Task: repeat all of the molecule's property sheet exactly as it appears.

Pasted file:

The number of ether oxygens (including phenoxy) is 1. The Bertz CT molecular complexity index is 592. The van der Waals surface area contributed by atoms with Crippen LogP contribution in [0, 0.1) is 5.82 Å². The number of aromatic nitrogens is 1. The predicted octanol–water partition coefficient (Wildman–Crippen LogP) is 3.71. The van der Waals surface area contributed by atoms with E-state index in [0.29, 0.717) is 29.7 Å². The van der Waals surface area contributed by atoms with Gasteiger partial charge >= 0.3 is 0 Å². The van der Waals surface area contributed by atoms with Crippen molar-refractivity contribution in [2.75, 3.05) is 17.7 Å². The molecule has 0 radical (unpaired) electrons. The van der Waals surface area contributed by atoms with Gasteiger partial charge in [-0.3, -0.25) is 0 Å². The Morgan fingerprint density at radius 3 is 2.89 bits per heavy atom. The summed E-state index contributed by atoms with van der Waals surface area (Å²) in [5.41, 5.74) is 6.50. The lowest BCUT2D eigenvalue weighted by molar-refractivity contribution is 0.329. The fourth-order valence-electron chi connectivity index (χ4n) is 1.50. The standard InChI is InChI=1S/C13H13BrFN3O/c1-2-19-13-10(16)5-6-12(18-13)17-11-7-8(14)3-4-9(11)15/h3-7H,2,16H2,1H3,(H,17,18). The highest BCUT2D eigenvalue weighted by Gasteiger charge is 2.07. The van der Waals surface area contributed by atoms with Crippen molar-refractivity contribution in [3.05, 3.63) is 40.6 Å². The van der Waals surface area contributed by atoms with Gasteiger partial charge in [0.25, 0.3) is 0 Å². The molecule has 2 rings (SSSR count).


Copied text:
The number of ether oxygens (including phenoxy) is 1. The Bertz CT molecular complexity index is 592. The van der Waals surface area contributed by atoms with Crippen LogP contribution in [0, 0.1) is 5.82 Å². The number of aromatic nitrogens is 1. The predicted octanol–water partition coefficient (Wildman–Crippen LogP) is 3.71. The van der Waals surface area contributed by atoms with E-state index in [0.29, 0.717) is 29.7 Å². The van der Waals surface area contributed by atoms with Gasteiger partial charge >= 0.3 is 0 Å². The van der Waals surface area contributed by atoms with Crippen molar-refractivity contribution in [2.75, 3.05) is 17.7 Å². The molecule has 0 radical (unpaired) electrons. The van der Waals surface area contributed by atoms with Gasteiger partial charge in [-0.3, -0.25) is 0 Å². The Morgan fingerprint density at radius 3 is 2.89 bits per heavy atom. The summed E-state index contributed by atoms with van der Waals surface area (Å²) in [5.41, 5.74) is 6.50. The lowest BCUT2D eigenvalue weighted by molar-refractivity contribution is 0.329. The fourth-order valence-electron chi connectivity index (χ4n) is 1.50. The standard InChI is InChI=1S/C13H13BrFN3O/c1-2-19-13-10(16)5-6-12(18-13)17-11-7-8(14)3-4-9(11)15/h3-7H,2,16H2,1H3,(H,17,18). The highest BCUT2D eigenvalue weighted by Gasteiger charge is 2.07. The van der Waals surface area contributed by atoms with Crippen molar-refractivity contribution in [3.05, 3.63) is 40.6 Å². The van der Waals surface area contributed by atoms with Gasteiger partial charge in [0.25, 0.3) is 0 Å². The molecule has 2 rings (SSSR count).